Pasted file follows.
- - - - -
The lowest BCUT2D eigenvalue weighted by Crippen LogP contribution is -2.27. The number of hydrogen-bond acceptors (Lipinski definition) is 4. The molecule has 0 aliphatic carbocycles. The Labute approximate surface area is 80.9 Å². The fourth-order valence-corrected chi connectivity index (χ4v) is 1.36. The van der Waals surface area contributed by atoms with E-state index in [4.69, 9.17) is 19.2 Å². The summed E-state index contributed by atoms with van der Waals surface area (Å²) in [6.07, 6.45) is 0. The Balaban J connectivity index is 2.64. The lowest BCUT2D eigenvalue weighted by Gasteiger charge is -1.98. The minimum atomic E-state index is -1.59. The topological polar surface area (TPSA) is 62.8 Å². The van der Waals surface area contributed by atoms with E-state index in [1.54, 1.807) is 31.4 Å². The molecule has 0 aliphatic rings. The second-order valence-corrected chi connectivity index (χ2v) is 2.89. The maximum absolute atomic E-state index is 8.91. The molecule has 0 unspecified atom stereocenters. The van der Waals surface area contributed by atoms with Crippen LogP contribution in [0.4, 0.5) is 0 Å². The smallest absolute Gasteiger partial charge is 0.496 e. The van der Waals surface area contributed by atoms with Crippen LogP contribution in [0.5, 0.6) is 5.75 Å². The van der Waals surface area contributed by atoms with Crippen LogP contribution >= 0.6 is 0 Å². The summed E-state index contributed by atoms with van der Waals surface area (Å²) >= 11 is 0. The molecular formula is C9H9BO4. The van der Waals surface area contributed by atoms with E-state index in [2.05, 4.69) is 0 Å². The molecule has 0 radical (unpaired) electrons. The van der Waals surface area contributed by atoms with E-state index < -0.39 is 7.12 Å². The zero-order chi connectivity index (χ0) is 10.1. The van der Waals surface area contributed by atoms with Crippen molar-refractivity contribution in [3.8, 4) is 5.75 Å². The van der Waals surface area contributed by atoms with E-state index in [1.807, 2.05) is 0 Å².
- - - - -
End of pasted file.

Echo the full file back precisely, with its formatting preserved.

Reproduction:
The lowest BCUT2D eigenvalue weighted by Crippen LogP contribution is -2.27. The number of hydrogen-bond acceptors (Lipinski definition) is 4. The molecule has 0 aliphatic carbocycles. The Labute approximate surface area is 80.9 Å². The fourth-order valence-corrected chi connectivity index (χ4v) is 1.36. The van der Waals surface area contributed by atoms with E-state index in [4.69, 9.17) is 19.2 Å². The summed E-state index contributed by atoms with van der Waals surface area (Å²) in [6.07, 6.45) is 0. The Balaban J connectivity index is 2.64. The lowest BCUT2D eigenvalue weighted by Gasteiger charge is -1.98. The minimum atomic E-state index is -1.59. The topological polar surface area (TPSA) is 62.8 Å². The van der Waals surface area contributed by atoms with E-state index in [1.54, 1.807) is 31.4 Å². The molecule has 0 aliphatic rings. The second-order valence-corrected chi connectivity index (χ2v) is 2.89. The maximum absolute atomic E-state index is 8.91. The molecule has 0 unspecified atom stereocenters. The van der Waals surface area contributed by atoms with Crippen LogP contribution in [0.4, 0.5) is 0 Å². The smallest absolute Gasteiger partial charge is 0.496 e. The van der Waals surface area contributed by atoms with Crippen LogP contribution in [0.5, 0.6) is 5.75 Å². The van der Waals surface area contributed by atoms with Crippen LogP contribution >= 0.6 is 0 Å². The summed E-state index contributed by atoms with van der Waals surface area (Å²) >= 11 is 0. The molecular formula is C9H9BO4. The van der Waals surface area contributed by atoms with E-state index in [2.05, 4.69) is 0 Å². The molecule has 0 radical (unpaired) electrons. The van der Waals surface area contributed by atoms with E-state index < -0.39 is 7.12 Å². The zero-order chi connectivity index (χ0) is 10.1. The van der Waals surface area contributed by atoms with Crippen molar-refractivity contribution in [3.8, 4) is 5.75 Å². The van der Waals surface area contributed by atoms with E-state index in [1.807, 2.05) is 0 Å².